WASHINGTON -- Democrats forced the House to take votes Thursday on authorizing the war against the Islamic State group, making it the first time the House has touched the issue since the U.S.-led bombing campaign began 10 months ago.
During debate on a defense spending bill, Rep. Adam Schiff (D-Calif.) offered an amendment that would have halted funding for the war against the Islamic State in Iraq and Syria, or ISIS, after March 31, 2016, unless Congress passes an Authorization for the Use of Military Force. The amendment, an effort to spur a war authorization debate and vote in Congress, would have given lawmakers nine months to produce an AUMF before funds get cut off.
"If this is worth fighting ISIS, and I believe it is, it's worth having Congress do its job," Schiff said. "If we're going to ask our service members risk their lives, we ought to have the courage ourselves to take a vote on this war."
Rep. Barbara Lee (D-Calif.) put forward two AUMF-related amendments. One would have halted funding tied to a sweeping 2001 AUMF after December 2015; the other would have halted funding tied to the 2002 Iraq War AUMF. President Barack Obama cites both of those AUMFs as his legal justification for unilaterally launching a military campaign against ISIS.
Democrats were able to force votes on those measures because they were amendments to an annual spending bill, which is typically open to floor amendments. Many bills don't allow for amendments that aren't pre-approved by leadership.
Still, it's notable that the votes happened at all given that Congress has done nothing to shape the duration, costs or endgame of the military campaign. Thursday's votes revealed a large number of Democrats and a decent number of Republicans ready to play a role in war authorization, despite GOP leadership not making the issue a priority. Thirty-three Republicans voted for Schiff's amendment.
"While this is another setback for a Congress long derelict in its duty, I will keep pushing for a debate and vote on a new AUMF," Schiff said after the vote.
Obama has been directing airstrikes against ISIS since last August, and he's been doing so without new congressional authorization. The Constitution requires Congress to vote to declare wars, but in this case, the president says he doesn't need the sign-off from lawmakers because of a sweeping 2001 AUMF that covers his actions. Lawmakers pushed back on that for months, so in February, Obama sent them a new, ISIS-specific AUMF proposal, saying he welcomed their vote on it even if he doesn't think he needs it.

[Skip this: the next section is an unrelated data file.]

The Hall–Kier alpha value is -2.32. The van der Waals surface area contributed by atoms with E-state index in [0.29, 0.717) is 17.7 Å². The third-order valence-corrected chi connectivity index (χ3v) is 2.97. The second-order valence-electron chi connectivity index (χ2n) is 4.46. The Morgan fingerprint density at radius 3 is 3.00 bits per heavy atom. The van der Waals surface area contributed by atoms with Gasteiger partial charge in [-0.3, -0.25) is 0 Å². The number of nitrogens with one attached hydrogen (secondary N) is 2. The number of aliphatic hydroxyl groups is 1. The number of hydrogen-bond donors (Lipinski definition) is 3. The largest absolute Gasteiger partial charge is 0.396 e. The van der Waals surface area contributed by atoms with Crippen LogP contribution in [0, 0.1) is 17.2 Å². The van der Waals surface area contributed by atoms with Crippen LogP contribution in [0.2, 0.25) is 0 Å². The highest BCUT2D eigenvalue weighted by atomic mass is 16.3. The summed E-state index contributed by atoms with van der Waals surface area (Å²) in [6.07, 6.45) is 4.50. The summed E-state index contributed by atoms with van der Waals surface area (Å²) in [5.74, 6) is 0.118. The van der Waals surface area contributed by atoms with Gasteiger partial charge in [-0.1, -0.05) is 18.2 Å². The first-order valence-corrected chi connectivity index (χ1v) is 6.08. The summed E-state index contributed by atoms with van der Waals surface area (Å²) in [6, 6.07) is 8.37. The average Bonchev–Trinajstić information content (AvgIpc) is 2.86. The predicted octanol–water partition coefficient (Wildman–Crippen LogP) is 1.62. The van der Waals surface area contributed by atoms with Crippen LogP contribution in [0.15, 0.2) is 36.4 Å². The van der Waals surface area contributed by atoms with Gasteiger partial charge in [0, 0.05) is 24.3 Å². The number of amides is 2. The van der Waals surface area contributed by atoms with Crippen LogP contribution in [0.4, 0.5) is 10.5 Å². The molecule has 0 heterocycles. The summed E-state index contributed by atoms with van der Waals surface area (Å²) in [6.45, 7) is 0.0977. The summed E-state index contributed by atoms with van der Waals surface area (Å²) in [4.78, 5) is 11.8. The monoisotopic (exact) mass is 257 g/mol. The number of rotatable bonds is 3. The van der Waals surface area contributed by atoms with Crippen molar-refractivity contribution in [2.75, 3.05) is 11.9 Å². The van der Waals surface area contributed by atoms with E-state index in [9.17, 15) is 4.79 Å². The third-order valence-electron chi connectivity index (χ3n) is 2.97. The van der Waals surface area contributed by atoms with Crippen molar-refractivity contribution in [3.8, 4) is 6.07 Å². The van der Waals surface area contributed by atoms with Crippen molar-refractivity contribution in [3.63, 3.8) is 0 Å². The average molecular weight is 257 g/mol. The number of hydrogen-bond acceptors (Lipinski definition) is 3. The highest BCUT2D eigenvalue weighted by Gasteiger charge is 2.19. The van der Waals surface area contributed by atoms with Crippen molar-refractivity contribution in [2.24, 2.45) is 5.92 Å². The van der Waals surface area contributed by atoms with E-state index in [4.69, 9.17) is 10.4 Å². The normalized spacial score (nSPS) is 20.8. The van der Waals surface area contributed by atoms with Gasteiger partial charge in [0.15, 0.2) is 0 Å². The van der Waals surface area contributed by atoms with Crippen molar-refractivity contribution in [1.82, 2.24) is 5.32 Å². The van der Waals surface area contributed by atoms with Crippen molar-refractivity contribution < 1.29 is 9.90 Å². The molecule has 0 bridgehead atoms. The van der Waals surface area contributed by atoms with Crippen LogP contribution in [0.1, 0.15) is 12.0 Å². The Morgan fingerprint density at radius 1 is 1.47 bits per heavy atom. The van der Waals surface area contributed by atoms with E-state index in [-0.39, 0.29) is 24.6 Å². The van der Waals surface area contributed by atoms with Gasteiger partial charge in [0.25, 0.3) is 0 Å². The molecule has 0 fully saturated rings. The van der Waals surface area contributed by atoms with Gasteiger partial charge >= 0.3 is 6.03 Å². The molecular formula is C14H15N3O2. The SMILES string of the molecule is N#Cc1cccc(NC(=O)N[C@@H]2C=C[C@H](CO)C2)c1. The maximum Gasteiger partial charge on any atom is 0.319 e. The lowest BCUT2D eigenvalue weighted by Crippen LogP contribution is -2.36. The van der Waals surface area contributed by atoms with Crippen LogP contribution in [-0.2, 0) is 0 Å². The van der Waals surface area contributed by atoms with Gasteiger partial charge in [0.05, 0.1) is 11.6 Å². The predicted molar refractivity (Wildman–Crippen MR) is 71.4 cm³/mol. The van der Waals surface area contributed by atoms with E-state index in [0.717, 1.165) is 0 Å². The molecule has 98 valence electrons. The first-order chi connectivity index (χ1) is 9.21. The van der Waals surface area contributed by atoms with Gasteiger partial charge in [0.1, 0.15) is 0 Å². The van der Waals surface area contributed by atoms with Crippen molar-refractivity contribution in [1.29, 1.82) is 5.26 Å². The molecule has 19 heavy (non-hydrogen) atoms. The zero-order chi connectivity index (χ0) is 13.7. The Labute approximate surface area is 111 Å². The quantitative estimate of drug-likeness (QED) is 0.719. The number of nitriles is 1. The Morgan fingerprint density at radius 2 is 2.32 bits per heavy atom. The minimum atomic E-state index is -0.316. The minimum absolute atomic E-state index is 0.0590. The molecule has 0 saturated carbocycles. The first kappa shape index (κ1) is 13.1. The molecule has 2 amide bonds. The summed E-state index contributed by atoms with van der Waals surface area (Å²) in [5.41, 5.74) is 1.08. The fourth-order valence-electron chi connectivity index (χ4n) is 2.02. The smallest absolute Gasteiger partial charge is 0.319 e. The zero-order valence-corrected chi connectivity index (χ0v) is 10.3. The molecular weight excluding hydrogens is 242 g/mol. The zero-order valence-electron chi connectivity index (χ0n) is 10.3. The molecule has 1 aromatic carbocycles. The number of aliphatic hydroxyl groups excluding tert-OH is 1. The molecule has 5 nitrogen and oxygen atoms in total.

Congress hasn't done anything since.
Democrats say the president's proposal is too broad, while Republicans say it's too restrictive. Their differences have given way to complacency. That leaves the U.S. engaged in another war in the Middle East with no clear end in sight. To date, the U.S. has spent more than $2.7 billion on the effort, participated in more than 4,000 airstrikes and sent more than 3,000 troops to Iraq.
The White House announced Wednesday that Obama will deploy another 450 U.S. troops to Iraq, a move that some on Capitol Hill say shows even more of a need for Congress to debate and vote on authorizing the war.
"This is not going away anytime soon. It's not going to be short," Sen. Tim Kaine (D-Va.) told reporters in a Wednesday conference call. "The more there is a need for assistance, there ought to be more urgency about doing an authorization."
"Let's face it," Sen. Jeff Flake (R-Ariz.) told reporters in the same call. "When you get to 3,500 troops there, I hope that everyone realizes that the 2001 authorization that provides the authority for the administration is totally insufficient for this mission."
Kaine and Flake recently unveiled their own AUMF proposal, the first sign of a bipartisan effort to define the nature of the war. They tried to attach their AUMF to another bill, the State Department authorization bill, during a Senate Foreign Relations Committee hearing this week. But it lacked support and they ultimately withdrew it, with a promise from the committee chairman to meet with them privately in the coming weeks to try to find a way forward.
Flake said an AUMF meeting with the chairman may not seem like much, but it's a starting point.
"Prior to yesterday, we had no commitment at all to discuss this in any fashion," he said. "So, this is a change. Just having this meeting, that's where it starts."
Meanwhile, the House passed its defense spending bill, 278-149. The bill provides more than $88 billion for overseas wars, including the ISIS military campaign.